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A Cognitive Psychological Approach to Gameplay Emotions

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As David Freeman wrote at the beginning of "Creating Emotion in Games", the subject of emotion in games is a new continent and an almost uncharted one [2004 : 8]. Starting to map the whole territory, I did distinguish elsewhere three types of emotion in video games [Perron, 2004]. Following Ed S. Tan’s study of narrative film [1996], I’ve referred to fiction emotions (emotions rooted in the fictional world and the concerns addressed by that world) and artefact emotions (emotions which arise from concerns related to the artefact, as well as stimulus characteristics based on those concerns). Then, evidently considering the specificity of video games, I’ve talked about gameplay emotions (emotions that arise from the gamer’s actions in the game-world and the consequent reactions of this world). In order to put forward some approaches to those gameplay emotions, this paper will once more rely on philosophical and psychological film theories. For instance, the curiosity theory of Noël Carroll, an object-oriented emotional state developed regarding the monster of the horror genre [1990], is relevant since the video game involves what is literally a play of ratiocination. The «drama of corridors» that Carroll talks about at one point [1990 : 38] applies quite well to the maze structure of video game adventures and the bodily kinaesthetic engagement of the experience of exploration. As for Ed S. Tan’s interest theory [1996], it focusses the attention around the emotional response to the character(s), namely the avatar in a video game, and the investigation of/in the game-world. While the interest in plot structures is not the main concern in games, the notion of action is at the core of our ludic engagement. The emphasis on the fact that emotions are action tendencies [as defined by Frijda, 1986] allows to clearly distinguish film from game and define the main emotional appeal of the 10th art. There is indeed a big difference between a film viewer witnessing a character being stalked by a monster and the possible actions the gamer can make his/her avatar take in the same situation. Depending on the way the gamer copes with it, the situation will be experienced differently (from which the reference to gameplay emotion as opposed to game emotions that would only stress the production from the game and not the singular experiences of the gamers). Then, insofar as the duration of emotions is measured in seconds or minutes, while the playing of a game last for hours, the mood-cues approach of Greg Smith becomes a great tool to analyse video games. For Smith, mood is the primary set of orienting emotions states that can be elicit by various cues. It orients us toward experiencing specific emotions [2003 : 38]. The fearful mood of the survival horror puts for example the gamer in emotional alert and prepares him/her to experience burst of fear. There is certainly a link to trace between the notion of mood and the way the gamer gets emotionally immersed in games. And as Torben Gordal has underlined, video games are often "mood manager" allowing the gamer to participate in a self-controlled arousing experience [2000 : 209] In the final analysis, in order to carry on the work in the space allotted by the conference, this paper will chart in a bit more detail the playground of emotions in video games. References CARROLL, Noël [1990]. "The Philosophy of Horror or Paradoxes of the Heart", New York, Routledge. FREEMAN, David [2004]. "Creating Emotion in Games: The Craft and Art of Emotioneering", Indianapolis, New Riders. FRIJDA, Nico C. [1986]. "The Emotions", Cambride/Paris, Cambridge University Press/ Maison des Sciences de l’Homme. GRODAL, Torben [2000]. «Video Games and the Pleasures of Control", in Zillman, D.and Vorderer, P., dirs, "Media Entertainment: The Psychology of its Appeal", Mahwah, New Jersey, Lawrence Erlbaum, p. 197-213.. PERRON, Bernard [2004]. "Silent Hill. Il motore del terrore", Milan, Edizioni Unicopli. SMITH, Greg M. [2003]. "Film Structure and the Emotion System", Cambridge University Press, Cambridge. TAN, E. S. [1996]. "Emotion and the Structure of Narrative Film: Film as an Emotion Machine", Mahwah, NJ, Erlbaum.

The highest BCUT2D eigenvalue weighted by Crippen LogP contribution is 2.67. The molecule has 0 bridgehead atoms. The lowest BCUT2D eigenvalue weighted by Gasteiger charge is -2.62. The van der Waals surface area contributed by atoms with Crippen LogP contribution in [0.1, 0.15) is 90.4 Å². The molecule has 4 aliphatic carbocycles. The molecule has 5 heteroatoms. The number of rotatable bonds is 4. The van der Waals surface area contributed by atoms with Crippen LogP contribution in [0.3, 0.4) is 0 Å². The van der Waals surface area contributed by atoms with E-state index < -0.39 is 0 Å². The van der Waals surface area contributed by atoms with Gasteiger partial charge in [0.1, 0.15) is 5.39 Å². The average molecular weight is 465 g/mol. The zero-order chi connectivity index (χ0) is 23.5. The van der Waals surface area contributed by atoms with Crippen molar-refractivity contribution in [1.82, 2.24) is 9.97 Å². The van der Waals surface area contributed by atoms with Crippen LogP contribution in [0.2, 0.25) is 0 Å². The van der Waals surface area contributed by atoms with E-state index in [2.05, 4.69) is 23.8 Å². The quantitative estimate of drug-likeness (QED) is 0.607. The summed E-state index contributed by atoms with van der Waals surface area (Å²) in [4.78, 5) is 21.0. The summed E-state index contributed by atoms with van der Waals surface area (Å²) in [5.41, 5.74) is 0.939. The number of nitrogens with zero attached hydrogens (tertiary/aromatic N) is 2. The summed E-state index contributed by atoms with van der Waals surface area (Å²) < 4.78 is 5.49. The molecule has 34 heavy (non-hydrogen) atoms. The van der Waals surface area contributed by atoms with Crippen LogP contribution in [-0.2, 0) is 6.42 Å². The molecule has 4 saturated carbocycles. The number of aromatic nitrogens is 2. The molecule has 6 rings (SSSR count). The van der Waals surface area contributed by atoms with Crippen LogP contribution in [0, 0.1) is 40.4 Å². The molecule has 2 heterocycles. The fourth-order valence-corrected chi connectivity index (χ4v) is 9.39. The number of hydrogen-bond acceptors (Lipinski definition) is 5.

Contact: Bernard Perron, Departement of Art History and Film Studies, University of M,
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